Leon Wallace doesn’t consider himself a hero. He is simply the guy who feeds the school kids of Kodiak.
As the food service coordinator for the Kodiak Island Borough School District, Wallace’s duties increased as the coronavirus pandemic forced the shutdown of in-class schooling. He — along with a bevy of coworkers — continued to fuel students with breakfasts and lunches, packing thousands, six days a week, as part of the district’s meal delivery program.
Their efforts have landed them on CMT’s two-hour special “CMT Celebrates our Heroes” that airs today at 7 p.m. Alaska Standard Time. Country music superstar Blake Shelton will introduce the two-minute segment on the district’s food service program. The broadcast will also air on Paramount Network, Pop TV and TV Land.
“The school district wanted to do this because lots of people were out of jobs — a lot of things were shutting down,” Wallace said. “Hero, I don’t know. We are just helping out the community.”
A Kodiak resident contacted a relative who works for CMT after reading Malcolm Bennett’s story about the food service program on the district’s Facebook page. Bennett conducted interviews for the segment, while John Malloy, the district’s educational technologist, operated the camera.
They filmed the entire food service process, from prep to belly.
“We got to interview a lot of really good people. I just feel bad that it is only going to be about a minute and 50 seconds long,” Malloy said. “We took at least 30 minutes of good footage.”
Malloy said the project took several weeks to complete, and he came away impressed after watching a first draft of the segment.
“There has been so much more footage that we have given them since then that I have no idea what the final product looks like. We will see,” he said.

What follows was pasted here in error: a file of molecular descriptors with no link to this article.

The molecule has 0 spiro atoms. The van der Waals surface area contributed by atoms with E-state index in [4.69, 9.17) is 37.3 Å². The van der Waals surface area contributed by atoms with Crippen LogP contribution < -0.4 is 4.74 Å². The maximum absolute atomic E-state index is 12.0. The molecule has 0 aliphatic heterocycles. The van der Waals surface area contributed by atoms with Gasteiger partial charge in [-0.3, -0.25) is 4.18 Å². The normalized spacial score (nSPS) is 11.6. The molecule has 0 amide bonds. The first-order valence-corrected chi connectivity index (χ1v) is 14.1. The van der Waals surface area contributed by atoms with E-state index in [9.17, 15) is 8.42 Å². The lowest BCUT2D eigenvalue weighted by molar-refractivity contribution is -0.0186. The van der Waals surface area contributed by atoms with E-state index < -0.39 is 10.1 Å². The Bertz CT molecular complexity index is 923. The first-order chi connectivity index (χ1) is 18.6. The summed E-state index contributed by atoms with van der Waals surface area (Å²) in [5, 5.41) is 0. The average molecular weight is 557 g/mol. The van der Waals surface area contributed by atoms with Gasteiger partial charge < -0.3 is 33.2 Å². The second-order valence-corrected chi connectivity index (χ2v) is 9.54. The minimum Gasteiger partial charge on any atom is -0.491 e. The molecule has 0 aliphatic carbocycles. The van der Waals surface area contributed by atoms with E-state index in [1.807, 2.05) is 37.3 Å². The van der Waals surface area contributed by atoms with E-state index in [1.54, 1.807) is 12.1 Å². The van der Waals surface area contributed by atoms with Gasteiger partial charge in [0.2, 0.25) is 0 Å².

When schools closed in mid-March, the school district launched a delivery service to feed children ages 1 through 18. The meals were prepared and packed at the high school and delivered to children by school buses to various locations on the road system.
“If we didn’t have the program, some kids wouldn’t have any food to eat. The district has learned long ago, you can’t teach a hungry child,” District Superintendent Larry LeDoux told the Daily Mirror in March.
Before the pandemic, Wallace said his team prepped an average of 300 breakfasts and 1,000 lunches. That number increased to 1,600 breakfasts and lunches after schools closed. Wallace said 14,000 meals were prepared the Friday before Memorial Day weekend to get a well-deserved three-day break.
How much food and material does it take to fill the brown paper bags? Try 80 cases of fruit, 30 cases of carrots and 30,000 sandwich bags a week.
“If you went up to Costco in Anchorage to find sandwich bags, there would probably be none available,” he said.
School ended last week, but Wallace said the district is continuing to serve meals during the summer. However, the workload has scaled back to 800 breakfasts and lunches.
The two-hour show on CMT will feature a slew of country stars who will recognize COVID-19 heroes in health care, education, business, community leaders, food industry, infrastructure, first responders and the U.S. military.
“We are trying to help the best we can,” Wallace said. “We can’t help everybody, but we are trying to take care of the children.”